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Tropical Storm Isaac hammers Haiti, targets Florida

Tropical Storm Isaac battered impoverished Haiti Saturday, leaving at least two people dead, as southern Florida braced for a possible hurricane during the Republican convention.

With winds of up to 95 kilometers (60 miles) per hour, the storm was expected to sweep across Cuba at night and become a hurricane on Sunday as it nears Florida, according to the US National Hurricane Center.

A hurricane warning was in effect for the Florida Keys and parts of the state's southwest coast, the Miami-based NHC said, raising concerns the storm could disrupt the Republican National Convention opening in Tampa on Monday.

The forecasters said Isaac was near hurricane strength when the eye of the storm passed over Haiti, where hundreds of thousands of people are still living in squalid, makeshift camps following a catastrophic 2010 earthquake.

An eight-year-old Haitian girl died when a wall collapsed at her home and a 51-year-old woman died when her roof collapsed, according to officials. They were the first two known casualties of the storm.

Haiti was the poorest country in the Western Hemisphere even before the earthquake killed 250,000 people, and some 400,000 are still living in tent camps in and around the devastated capital Port-au-Prince.

More than 3,300 families had been evacuated to temporary shelters ahead of the storm as aid groups provided clean water and hygiene kits to try to limit the risk of contaminated water and the spread of disease.

Isaac was 65 kilometers north of Cuba as it swirled along the coast to the northwest at 28 kilometers per hour, the NHC said in its latest bulletin, issued at 2:00 pm (1800 GMT).

Cuba declared a state of alert in the island's six eastern provinces, where nearly five million people live, and evacuated some 5,000 foreign and local tourists from beachside hotels.

Local authorities "must understand the possible impact of the intense rain on dams, canals and rivers," the Cuban civil defense office said, warning of blocked water drainage systems and flooded roads.

But officials noted that eastern reservoirs are at very low levels, helping mitigate the risk of flooding.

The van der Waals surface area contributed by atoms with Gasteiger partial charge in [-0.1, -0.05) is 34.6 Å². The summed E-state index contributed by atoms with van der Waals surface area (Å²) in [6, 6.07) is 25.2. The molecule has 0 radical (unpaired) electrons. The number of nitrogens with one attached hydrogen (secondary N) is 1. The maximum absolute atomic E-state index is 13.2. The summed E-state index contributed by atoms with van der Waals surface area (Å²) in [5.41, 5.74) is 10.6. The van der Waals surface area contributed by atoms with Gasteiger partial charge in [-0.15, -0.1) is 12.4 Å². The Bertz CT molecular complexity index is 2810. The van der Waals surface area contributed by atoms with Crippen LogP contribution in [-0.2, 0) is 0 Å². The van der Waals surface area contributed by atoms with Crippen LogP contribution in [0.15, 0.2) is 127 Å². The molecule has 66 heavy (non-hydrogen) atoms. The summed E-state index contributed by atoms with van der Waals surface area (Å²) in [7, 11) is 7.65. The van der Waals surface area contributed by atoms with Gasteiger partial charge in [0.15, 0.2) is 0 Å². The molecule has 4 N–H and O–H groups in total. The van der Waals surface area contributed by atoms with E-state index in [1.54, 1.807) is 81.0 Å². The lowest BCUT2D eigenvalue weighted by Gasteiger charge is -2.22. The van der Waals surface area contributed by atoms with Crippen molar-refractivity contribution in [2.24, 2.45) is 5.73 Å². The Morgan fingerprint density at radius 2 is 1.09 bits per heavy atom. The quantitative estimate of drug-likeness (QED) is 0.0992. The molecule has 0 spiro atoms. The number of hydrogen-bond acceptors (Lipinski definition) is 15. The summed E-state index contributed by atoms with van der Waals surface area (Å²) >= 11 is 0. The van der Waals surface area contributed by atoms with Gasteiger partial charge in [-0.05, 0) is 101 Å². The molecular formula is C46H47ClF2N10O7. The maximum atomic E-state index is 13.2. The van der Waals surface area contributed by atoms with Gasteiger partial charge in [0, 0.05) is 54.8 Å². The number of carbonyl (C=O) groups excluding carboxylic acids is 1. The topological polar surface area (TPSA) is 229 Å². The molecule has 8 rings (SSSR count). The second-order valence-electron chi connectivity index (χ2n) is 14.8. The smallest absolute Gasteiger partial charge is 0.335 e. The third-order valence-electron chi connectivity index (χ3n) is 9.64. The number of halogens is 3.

After striking Haiti and southeastern Cuba, home to the US naval base and "war on terror" prison at Guantanamo Bay, Isaac was on course for a hit at or near the Florida Keys off the southern tip of the United States.

Isaac could reach mainland Florida early Monday, coinciding with the Republican convention, when tens of thousands of people will descend on Tampa for speeches, parties and the formal nomination of former Massachusetts governor Mitt Romney to take on President Barack Obama in November 6 elections.

Florida Governor Rick Scott declared a state of emergency on Saturday but insisted it was a "normal step" ahead of any storm and that the convention in Tampa would go ahead as planned.

"We are going to have a great convention," he told reporters.

Tampa Mayor Bob Buckhorn also sought to calm jitters about the weather, saying the storm might bring heavy rain to Tampa on the first of the four-day convention but would be followed by sunny skies.

"There will be rain and wind on Monday, but the remaining three days of the convention ought to be beautiful. We are prepared for it and we train for this," Buckhorn told Fox News.

"There may be wet shoes, but every day after Monday ought to be fine."

Vice President Joe Biden has canceled a trip to Tampa because of the approaching storm, Obama's Democratic campaign said.

In the Gulf of Mexico, BP evacuated its Thunder Horse platform, the world's largest offshore production and drilling facility.


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